I was in mid-sentence, whispering to my friend about how how tranquil the sound of the Tibetan singing bowl is, when a lady across from us turned to me. With a stern look, she raised her index finger to her lips.
Shut your mouths—I'm trying to zen out with all these lovely people here in Madison Square Garden, her widened eyes implied.
It was 10 am on a Sunday morning in New York, and I was at a group meditation called the Big Quiet, an event organized by and for "modern meditators." This implies younger people seeking their own version of mindfulness that doesn't necessarily include Buddhist austerity or deleting Snapchat. Though to be fair, you have to really be in the moment for Snapchat because those thirst trap pics your "friend" posted won't be around for more than a few views.
But I digress. Which is what I usually do in situations where I try to meditate. See, I don't like meditation. Sitting still and breathing deeply while watching your thoughts float by like clouds in the sky? It goes against everything I believe in: Constant movement; shallow, anxious breathing; consciously un-seeing my credit card balance. That's more my thing. It's actually an older-millennial thing in general, I believe—the idea that career is paramount, that we're never getting enough done (hence the anxiety), all followed by crashing on a couch for a weed-fueled Broad City binge.
"Trying to reach a state of serenity, peace, compassion, and mental clarity, and doing it specifically through regulation of attention—it's not easy," says Lisa Cohen, a psychotherapist and professor of clinical psychiatry at Carl Icahn School of Medicine at Mount Sinai in New York, who uses meditation as a tool with her patients and students. "It's not supposed to be."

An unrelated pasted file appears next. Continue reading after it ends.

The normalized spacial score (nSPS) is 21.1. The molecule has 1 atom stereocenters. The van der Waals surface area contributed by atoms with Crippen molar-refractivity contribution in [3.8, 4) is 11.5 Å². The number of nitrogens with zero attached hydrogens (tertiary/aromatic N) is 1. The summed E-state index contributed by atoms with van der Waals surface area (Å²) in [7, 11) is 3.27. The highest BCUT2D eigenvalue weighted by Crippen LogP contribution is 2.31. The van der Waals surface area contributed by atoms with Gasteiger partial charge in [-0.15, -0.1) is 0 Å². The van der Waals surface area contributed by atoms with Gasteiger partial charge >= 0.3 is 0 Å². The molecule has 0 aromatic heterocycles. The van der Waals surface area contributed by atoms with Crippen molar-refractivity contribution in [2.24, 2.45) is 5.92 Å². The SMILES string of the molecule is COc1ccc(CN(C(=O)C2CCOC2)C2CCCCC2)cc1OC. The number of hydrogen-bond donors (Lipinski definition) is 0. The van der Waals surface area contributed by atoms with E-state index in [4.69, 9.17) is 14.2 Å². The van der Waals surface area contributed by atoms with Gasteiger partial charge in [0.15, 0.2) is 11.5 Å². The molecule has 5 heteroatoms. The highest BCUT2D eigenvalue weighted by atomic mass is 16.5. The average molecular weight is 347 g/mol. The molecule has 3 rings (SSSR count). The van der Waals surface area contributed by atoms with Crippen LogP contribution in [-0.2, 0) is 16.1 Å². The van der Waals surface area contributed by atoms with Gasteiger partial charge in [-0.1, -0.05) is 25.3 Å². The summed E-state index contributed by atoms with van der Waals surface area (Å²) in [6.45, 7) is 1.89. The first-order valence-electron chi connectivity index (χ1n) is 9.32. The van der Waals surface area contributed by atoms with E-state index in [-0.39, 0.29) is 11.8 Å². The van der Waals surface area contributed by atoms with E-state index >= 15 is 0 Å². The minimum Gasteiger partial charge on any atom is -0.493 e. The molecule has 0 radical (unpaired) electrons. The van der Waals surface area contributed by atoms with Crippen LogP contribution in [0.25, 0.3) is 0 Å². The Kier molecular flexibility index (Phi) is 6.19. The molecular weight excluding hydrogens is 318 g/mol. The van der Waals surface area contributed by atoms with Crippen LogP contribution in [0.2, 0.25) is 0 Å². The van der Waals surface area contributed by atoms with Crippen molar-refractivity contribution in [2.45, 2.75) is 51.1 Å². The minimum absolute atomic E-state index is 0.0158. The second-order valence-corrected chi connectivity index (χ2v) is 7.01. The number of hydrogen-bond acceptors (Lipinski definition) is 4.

Oh good. And then a group meditation at that? It brings a whole other element to my epic resistance to it. You want me to connect to my deepest self, all vulnerable and focused...with other people around?
It's not just possible, but actually aligned with our basic human needs, according to Jesse Israel, founder of MediClub, the organization that hosts the group events. "We've got people all around us but a lot of us feel very alone. There's a massive disconnect," he says. "[The Big Quiet is] essentially just creating permission for people to come together, to have a gathering. People can come to one of these gatherings, have a moment of quiet, share what's going on in their lives, realize that other people are going through the same thing, and finally have a sense of belonging in a way that we don't often get in our lives."